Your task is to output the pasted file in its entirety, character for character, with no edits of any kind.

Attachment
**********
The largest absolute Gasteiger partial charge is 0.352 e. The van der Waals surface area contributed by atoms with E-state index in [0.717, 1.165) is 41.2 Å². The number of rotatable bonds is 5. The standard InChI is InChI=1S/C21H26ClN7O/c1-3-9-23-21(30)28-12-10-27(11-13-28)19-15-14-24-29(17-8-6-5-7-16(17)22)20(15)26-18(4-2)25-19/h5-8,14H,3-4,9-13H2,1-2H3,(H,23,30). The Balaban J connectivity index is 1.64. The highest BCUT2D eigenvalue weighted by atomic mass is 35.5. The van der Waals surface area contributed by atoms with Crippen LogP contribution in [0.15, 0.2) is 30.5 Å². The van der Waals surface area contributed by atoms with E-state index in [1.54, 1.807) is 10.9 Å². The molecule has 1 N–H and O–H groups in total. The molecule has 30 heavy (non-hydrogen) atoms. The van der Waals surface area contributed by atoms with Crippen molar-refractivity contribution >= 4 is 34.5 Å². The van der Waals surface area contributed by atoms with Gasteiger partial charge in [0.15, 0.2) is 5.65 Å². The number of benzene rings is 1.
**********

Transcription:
The largest absolute Gasteiger partial charge is 0.352 e. The van der Waals surface area contributed by atoms with E-state index in [0.717, 1.165) is 41.2 Å². The number of rotatable bonds is 5. The standard InChI is InChI=1S/C21H26ClN7O/c1-3-9-23-21(30)28-12-10-27(11-13-28)19-15-14-24-29(17-8-6-5-7-16(17)22)20(15)26-18(4-2)25-19/h5-8,14H,3-4,9-13H2,1-2H3,(H,23,30). The Balaban J connectivity index is 1.64. The highest BCUT2D eigenvalue weighted by atomic mass is 35.5. The van der Waals surface area contributed by atoms with Crippen LogP contribution in [0.15, 0.2) is 30.5 Å². The van der Waals surface area contributed by atoms with E-state index in [1.54, 1.807) is 10.9 Å². The molecule has 1 N–H and O–H groups in total. The molecule has 30 heavy (non-hydrogen) atoms. The van der Waals surface area contributed by atoms with Crippen molar-refractivity contribution >= 4 is 34.5 Å². The van der Waals surface area contributed by atoms with Gasteiger partial charge in [0.15, 0.2) is 5.65 Å². The number of benzene rings is 1.